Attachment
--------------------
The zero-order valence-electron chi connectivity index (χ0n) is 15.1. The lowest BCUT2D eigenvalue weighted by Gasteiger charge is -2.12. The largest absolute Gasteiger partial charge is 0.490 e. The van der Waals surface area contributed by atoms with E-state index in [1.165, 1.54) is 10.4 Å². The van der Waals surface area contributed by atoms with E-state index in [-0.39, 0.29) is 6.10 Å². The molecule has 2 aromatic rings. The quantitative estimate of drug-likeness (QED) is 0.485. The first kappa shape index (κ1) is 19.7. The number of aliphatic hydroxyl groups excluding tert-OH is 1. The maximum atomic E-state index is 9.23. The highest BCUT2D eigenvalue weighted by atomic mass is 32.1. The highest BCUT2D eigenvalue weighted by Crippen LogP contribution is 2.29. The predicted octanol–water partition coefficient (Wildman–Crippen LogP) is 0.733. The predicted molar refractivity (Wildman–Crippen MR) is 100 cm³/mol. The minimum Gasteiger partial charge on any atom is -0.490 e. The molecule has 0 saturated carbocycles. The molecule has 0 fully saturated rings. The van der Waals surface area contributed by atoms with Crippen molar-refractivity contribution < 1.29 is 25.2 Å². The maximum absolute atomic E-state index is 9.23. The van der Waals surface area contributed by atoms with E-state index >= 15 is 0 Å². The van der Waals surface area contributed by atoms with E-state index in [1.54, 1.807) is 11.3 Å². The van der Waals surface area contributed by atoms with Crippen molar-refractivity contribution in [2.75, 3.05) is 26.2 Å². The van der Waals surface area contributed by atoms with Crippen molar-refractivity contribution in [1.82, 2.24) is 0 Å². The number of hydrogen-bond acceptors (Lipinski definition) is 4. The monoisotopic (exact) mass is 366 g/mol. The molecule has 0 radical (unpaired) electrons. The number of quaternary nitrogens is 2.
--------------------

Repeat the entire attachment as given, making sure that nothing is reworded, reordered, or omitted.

The zero-order valence-electron chi connectivity index (χ0n) is 15.1. The lowest BCUT2D eigenvalue weighted by Gasteiger charge is -2.12. The largest absolute Gasteiger partial charge is 0.490 e. The van der Waals surface area contributed by atoms with E-state index in [1.165, 1.54) is 10.4 Å². The van der Waals surface area contributed by atoms with E-state index in [-0.39, 0.29) is 6.10 Å². The molecule has 2 aromatic rings. The quantitative estimate of drug-likeness (QED) is 0.485. The first kappa shape index (κ1) is 19.7. The number of aliphatic hydroxyl groups excluding tert-OH is 1. The maximum atomic E-state index is 9.23. The highest BCUT2D eigenvalue weighted by atomic mass is 32.1. The highest BCUT2D eigenvalue weighted by Crippen LogP contribution is 2.29. The predicted octanol–water partition coefficient (Wildman–Crippen LogP) is 0.733. The predicted molar refractivity (Wildman–Crippen MR) is 100 cm³/mol. The minimum Gasteiger partial charge on any atom is -0.490 e. The molecule has 0 saturated carbocycles. The molecule has 0 fully saturated rings. The van der Waals surface area contributed by atoms with Crippen molar-refractivity contribution < 1.29 is 25.2 Å². The maximum absolute atomic E-state index is 9.23. The van der Waals surface area contributed by atoms with E-state index >= 15 is 0 Å². The van der Waals surface area contributed by atoms with E-state index in [1.54, 1.807) is 11.3 Å². The van der Waals surface area contributed by atoms with Crippen molar-refractivity contribution in [2.75, 3.05) is 26.2 Å². The van der Waals surface area contributed by atoms with Crippen molar-refractivity contribution in [1.82, 2.24) is 0 Å². The number of hydrogen-bond acceptors (Lipinski definition) is 4. The monoisotopic (exact) mass is 366 g/mol. The molecule has 0 radical (unpaired) electrons. The number of quaternary nitrogens is 2.